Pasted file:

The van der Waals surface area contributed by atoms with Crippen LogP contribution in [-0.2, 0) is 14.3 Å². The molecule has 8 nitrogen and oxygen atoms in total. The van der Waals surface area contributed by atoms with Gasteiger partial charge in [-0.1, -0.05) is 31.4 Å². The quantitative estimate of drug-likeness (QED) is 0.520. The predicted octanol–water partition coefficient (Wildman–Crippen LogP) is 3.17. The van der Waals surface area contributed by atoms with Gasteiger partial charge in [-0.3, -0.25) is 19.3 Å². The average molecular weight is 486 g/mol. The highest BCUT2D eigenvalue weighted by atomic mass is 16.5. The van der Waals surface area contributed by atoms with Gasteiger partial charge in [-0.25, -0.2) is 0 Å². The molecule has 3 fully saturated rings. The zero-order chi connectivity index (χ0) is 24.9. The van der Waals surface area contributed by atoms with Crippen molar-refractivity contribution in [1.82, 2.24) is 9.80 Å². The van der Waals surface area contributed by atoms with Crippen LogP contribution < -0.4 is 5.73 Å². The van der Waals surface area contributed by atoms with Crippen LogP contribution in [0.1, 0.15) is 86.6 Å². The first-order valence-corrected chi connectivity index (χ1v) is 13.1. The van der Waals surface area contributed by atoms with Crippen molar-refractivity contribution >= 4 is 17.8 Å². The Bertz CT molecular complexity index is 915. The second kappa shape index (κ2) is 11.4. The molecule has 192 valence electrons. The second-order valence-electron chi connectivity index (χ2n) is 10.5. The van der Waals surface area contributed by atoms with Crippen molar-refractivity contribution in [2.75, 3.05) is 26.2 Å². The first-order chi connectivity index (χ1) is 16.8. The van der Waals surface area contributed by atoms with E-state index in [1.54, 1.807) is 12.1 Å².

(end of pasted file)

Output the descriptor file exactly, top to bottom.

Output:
The van der Waals surface area contributed by atoms with Crippen LogP contribution in [-0.2, 0) is 14.3 Å². The molecule has 8 nitrogen and oxygen atoms in total. The van der Waals surface area contributed by atoms with Gasteiger partial charge in [-0.1, -0.05) is 31.4 Å². The quantitative estimate of drug-likeness (QED) is 0.520. The predicted octanol–water partition coefficient (Wildman–Crippen LogP) is 3.17. The van der Waals surface area contributed by atoms with Gasteiger partial charge in [-0.3, -0.25) is 19.3 Å². The average molecular weight is 486 g/mol. The highest BCUT2D eigenvalue weighted by atomic mass is 16.5. The van der Waals surface area contributed by atoms with Gasteiger partial charge in [-0.25, -0.2) is 0 Å². The molecule has 3 fully saturated rings. The zero-order chi connectivity index (χ0) is 24.9. The van der Waals surface area contributed by atoms with Crippen molar-refractivity contribution in [1.82, 2.24) is 9.80 Å². The van der Waals surface area contributed by atoms with Crippen LogP contribution < -0.4 is 5.73 Å². The van der Waals surface area contributed by atoms with Crippen LogP contribution in [0.1, 0.15) is 86.6 Å². The first-order valence-corrected chi connectivity index (χ1v) is 13.1. The van der Waals surface area contributed by atoms with Crippen molar-refractivity contribution >= 4 is 17.8 Å². The Bertz CT molecular complexity index is 915. The second kappa shape index (κ2) is 11.4. The molecule has 192 valence electrons. The second-order valence-electron chi connectivity index (χ2n) is 10.5. The van der Waals surface area contributed by atoms with Crippen molar-refractivity contribution in [2.75, 3.05) is 26.2 Å². The first-order chi connectivity index (χ1) is 16.8. The van der Waals surface area contributed by atoms with E-state index in [1.54, 1.807) is 12.1 Å².